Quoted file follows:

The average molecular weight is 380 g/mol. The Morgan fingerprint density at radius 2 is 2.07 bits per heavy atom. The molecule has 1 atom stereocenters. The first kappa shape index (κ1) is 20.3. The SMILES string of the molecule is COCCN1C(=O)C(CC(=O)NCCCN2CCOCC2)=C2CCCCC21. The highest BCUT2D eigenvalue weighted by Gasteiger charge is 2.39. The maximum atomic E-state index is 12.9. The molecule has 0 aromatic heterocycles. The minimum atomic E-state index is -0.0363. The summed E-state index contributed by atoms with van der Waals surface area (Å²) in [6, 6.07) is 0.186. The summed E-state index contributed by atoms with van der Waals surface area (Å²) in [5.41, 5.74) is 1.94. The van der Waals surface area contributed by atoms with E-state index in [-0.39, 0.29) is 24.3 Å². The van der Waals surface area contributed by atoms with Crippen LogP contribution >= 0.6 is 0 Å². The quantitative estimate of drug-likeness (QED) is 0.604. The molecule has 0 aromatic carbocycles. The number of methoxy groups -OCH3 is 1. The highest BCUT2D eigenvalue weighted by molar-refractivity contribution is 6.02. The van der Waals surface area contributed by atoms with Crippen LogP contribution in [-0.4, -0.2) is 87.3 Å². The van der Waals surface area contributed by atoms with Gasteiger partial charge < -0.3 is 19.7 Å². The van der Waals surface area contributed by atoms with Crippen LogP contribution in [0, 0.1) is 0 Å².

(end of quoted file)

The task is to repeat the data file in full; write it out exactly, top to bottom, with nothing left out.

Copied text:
The average molecular weight is 380 g/mol. The Morgan fingerprint density at radius 2 is 2.07 bits per heavy atom. The molecule has 1 atom stereocenters. The first kappa shape index (κ1) is 20.3. The SMILES string of the molecule is COCCN1C(=O)C(CC(=O)NCCCN2CCOCC2)=C2CCCCC21. The highest BCUT2D eigenvalue weighted by Gasteiger charge is 2.39. The maximum atomic E-state index is 12.9. The molecule has 0 aromatic heterocycles. The minimum atomic E-state index is -0.0363. The summed E-state index contributed by atoms with van der Waals surface area (Å²) in [6, 6.07) is 0.186. The summed E-state index contributed by atoms with van der Waals surface area (Å²) in [5.41, 5.74) is 1.94. The van der Waals surface area contributed by atoms with E-state index in [-0.39, 0.29) is 24.3 Å². The van der Waals surface area contributed by atoms with Crippen LogP contribution >= 0.6 is 0 Å². The quantitative estimate of drug-likeness (QED) is 0.604. The molecule has 0 aromatic carbocycles. The number of methoxy groups -OCH3 is 1. The highest BCUT2D eigenvalue weighted by molar-refractivity contribution is 6.02. The van der Waals surface area contributed by atoms with Crippen LogP contribution in [-0.4, -0.2) is 87.3 Å². The van der Waals surface area contributed by atoms with Gasteiger partial charge < -0.3 is 19.7 Å². The van der Waals surface area contributed by atoms with Crippen LogP contribution in [0, 0.1) is 0 Å².